From the Inuvik and Yellowknife stations in the Canadian Northwest Territories, the project team from the DLR Microwaves and Radar Institute investigated a total of 10 test sites. The measuring flights went from the northwestern tip of Canada, with its treeless tundra and continuous permafrost, to the south, over taiga regions with isolated forest areas and intermittent permafrost, all the way to the permafrost-free prairie of Saskatchewan, with its sweeping boreal forests and wetlands.

DLR deployed its Dornier Do 228-212 research aircraft, as it is ideally suited for remote sensing missions due to its robust design and numerous modifications, and is operated by DLR's Flight Experiments facility. The operations team is also responsible for flight planning and supports the scientists before and during the mission. The research aircraft was equipped with DLR's F-SAR radar system and recorded polarimetric and interferometric Synthetic Aperture Radar (SAR) data in four frequency ranges – X-, C-, S- and L–band – for the PermASAR measurements.

Together with innovative 3-D radar technologies – the so-called SAR tomography – the different frequency ranges allow the scientists from Oberpfaffenhohen to carry out comprehensive analysis of the vegetation and different environmental systems. Initial evaluations already show the diversity in the vegetation and soil of the test sites and the related information content of the image data from the different frequencies. For example, the measurements in L-band make it possible to detect differences between various soil conditions beneath the vegetation due to the long-wave radar signals.

Quantifying changes

The last four weeks of August were deliberately chosen to record the properties of the permafrost for the current PermASAR measuring campaign, as the soil has different thawing depths in summer. To gain insights into the state of the permafrost regions that are completely frozen up to the surface, the PermASAR team will carry out a second measuring campaign in spring 2019 and fly over the same Canadian test sites again using the F-SAR instrument. This will allow the radar experts from DLR, CCMEO and other research partners to observe and characterise the seasonal changes occurring in the Arctic.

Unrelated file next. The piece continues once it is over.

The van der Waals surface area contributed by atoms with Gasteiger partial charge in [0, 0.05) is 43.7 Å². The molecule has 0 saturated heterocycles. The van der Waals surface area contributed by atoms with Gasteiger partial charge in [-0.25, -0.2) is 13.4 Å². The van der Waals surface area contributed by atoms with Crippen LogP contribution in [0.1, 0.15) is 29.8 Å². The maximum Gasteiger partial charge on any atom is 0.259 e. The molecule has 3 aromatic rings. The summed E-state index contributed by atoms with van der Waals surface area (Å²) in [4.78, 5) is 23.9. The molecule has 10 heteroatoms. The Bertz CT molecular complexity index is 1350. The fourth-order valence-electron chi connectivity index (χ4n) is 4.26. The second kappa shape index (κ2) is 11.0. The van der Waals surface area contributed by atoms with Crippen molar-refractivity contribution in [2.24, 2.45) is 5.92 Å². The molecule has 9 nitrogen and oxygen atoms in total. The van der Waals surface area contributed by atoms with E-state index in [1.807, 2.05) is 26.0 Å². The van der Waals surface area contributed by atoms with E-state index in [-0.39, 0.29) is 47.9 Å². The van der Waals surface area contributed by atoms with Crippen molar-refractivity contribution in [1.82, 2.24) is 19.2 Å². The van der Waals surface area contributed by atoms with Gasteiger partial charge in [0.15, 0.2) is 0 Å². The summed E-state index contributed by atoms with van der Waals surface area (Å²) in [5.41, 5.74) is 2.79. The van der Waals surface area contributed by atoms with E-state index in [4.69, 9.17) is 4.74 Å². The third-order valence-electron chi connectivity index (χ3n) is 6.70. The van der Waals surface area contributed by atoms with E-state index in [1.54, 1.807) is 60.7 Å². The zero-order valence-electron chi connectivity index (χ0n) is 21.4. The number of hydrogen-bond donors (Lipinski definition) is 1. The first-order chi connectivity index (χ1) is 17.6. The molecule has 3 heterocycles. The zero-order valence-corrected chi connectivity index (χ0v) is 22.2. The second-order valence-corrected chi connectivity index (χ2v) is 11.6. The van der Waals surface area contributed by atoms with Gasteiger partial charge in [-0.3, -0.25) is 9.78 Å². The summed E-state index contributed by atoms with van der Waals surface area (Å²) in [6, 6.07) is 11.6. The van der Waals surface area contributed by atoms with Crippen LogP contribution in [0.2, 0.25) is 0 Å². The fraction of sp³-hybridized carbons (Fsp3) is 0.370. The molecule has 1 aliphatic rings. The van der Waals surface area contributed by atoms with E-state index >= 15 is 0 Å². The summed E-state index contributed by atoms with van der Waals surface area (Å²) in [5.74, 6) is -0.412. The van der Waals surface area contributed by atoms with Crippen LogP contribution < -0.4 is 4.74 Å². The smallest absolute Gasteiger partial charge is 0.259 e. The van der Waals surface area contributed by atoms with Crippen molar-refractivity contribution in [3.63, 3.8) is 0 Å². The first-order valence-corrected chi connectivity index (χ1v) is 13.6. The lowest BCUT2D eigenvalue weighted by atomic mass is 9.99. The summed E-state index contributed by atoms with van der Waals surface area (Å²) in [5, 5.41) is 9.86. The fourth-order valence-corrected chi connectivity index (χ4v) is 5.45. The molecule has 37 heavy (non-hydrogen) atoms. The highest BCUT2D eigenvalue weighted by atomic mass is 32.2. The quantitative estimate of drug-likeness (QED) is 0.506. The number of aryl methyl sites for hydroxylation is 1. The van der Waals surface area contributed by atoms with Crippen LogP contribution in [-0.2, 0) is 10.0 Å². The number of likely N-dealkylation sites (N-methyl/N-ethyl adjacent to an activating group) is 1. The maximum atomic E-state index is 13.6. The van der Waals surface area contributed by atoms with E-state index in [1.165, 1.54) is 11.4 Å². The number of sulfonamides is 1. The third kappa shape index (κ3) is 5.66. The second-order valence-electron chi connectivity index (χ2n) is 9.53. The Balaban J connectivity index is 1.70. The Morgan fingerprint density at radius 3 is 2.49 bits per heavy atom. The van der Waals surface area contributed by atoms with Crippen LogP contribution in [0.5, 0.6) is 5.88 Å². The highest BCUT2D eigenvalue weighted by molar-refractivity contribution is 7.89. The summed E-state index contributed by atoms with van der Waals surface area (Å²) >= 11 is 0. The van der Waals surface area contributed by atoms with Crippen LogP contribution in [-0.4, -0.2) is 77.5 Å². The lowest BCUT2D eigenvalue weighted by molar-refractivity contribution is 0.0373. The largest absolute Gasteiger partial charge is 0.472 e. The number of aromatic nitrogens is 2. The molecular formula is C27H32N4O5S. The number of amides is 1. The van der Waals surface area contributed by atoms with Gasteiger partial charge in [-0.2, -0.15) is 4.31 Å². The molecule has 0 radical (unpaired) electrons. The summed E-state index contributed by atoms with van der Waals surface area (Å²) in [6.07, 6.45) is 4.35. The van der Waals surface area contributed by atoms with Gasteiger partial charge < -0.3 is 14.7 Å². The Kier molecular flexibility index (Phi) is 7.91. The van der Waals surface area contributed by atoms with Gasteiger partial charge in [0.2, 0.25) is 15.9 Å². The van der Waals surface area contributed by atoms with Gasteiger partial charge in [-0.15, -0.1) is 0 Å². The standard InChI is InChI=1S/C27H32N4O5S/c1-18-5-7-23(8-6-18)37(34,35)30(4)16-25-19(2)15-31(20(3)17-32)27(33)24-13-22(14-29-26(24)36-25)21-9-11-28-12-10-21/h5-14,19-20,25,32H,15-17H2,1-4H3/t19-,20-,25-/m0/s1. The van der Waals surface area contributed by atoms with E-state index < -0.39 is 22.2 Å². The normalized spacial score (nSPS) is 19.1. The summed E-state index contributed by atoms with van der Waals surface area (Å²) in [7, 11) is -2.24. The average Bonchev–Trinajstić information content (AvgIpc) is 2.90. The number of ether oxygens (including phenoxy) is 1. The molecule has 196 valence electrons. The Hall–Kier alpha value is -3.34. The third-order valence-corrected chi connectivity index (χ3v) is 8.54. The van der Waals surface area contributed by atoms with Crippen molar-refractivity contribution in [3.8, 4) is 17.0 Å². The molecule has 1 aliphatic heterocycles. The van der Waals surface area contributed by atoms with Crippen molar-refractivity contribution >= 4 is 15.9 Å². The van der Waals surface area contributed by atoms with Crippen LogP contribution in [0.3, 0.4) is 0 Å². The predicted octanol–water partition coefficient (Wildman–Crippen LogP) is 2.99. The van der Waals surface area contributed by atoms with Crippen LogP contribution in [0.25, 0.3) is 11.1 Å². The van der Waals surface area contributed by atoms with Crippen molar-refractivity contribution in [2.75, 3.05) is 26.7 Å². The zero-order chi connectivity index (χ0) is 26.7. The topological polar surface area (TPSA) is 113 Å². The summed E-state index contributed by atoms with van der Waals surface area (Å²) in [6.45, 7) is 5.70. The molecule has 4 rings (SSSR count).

The full set of PermASAR measurements will open up new applications for radar remote sensing and deepen our understanding of permafrost development. The comprehensive measurements form a unique database that now enable the scientists to develop new algorithms for optimal data analysis to determine biophysical and geophysical parameters. In addition to characterising the vegetation, obtaining information about the thawing depth and surface structure of the permafrost soil, areas of ground uplift or subsidence and the characteristics of thermokarst are also of interest for climate and environmental research.

This is particularly important in view of the current, newly concceived radar satellite mission Tandem-L. Despite today's new approach to Earth observation – towards special geo information for the end-user – only a few missions directly provide environmental and climate-related information with high temporal and spatial resolution. However, this is a prerequisite for understanding the dynamic processes of the Arctic and other ecosystems – which is at the core of Tandem-L.

Cooperation with Canada

PermASAR is already considered to be a flagship Earth observation project for the collaboration between DLR and Canada in the field of Earth Observation. The cornerstone for this is the successful cooperation for receiving satellite data via the Inuvik Satellite Station Facility (ISSF) in the Canadian Arctic. The Canada Centre for Mapping and Earth Observation (CCMEO) operates the station near the North Pole and is a founding partner together with DLR. The ISSF is crucial for the seamless data reception of the German radar satellite mission TanDEM-X and will celebrate its tenth anniversary next year. Additionally, in future, the ISSF will not only be prepared for future satellite missions such as the RADARSAT Constellation Mission and Tandem-L, but also provide additional services next to demanding data traffic.

The Canadian partners are planning on setting up a data evaluation centre in Inuvik, which, next to operational geo-information services, will also promote research and education locally. Among others, the Aurora Research Institute, which has been working closely with DLR for many years, is also involved in Inuvik. PermaSAR now complements the cooperation in the Arctic on both a scientific and on an application-oriented side. DLR and CCMEO are thus working on pioneering technologies and methods of radar remote sensing from space to better understand the fragile ecosystem of the Arctic to provide targeted protection against climate change.

  • Bernadette Jung
    Com­mu­ni­ca­tions Ober­paf­fen­hofen, Weil­heim, Augs­burg
    Ger­man Aerospace Cen­ter (DLR)

    Com­mu­ni­ca­tions and Me­dia Re­la­tions
    Telephone: +49 8153 28-2251
    Fax: +49 8153 28-1243
    Münchener Straße 20
    82234 Weßling
  • Dr. Andreas Giez
    Ger­man Aerospace Cen­ter (DLR)

    Flight Ex­per­i­ments
    Telephone: +49 8153 28-2957
    Linder Höhe
    51147 Köln
  • Dr. Hannah Jörg
    Ger­man Aerospace Cen­ter (DLR)

    Mi­crowaves and Radar In­sti­tute
    Telephone: +49 8153 28-3759
    Linder Höhe
    51147 Köln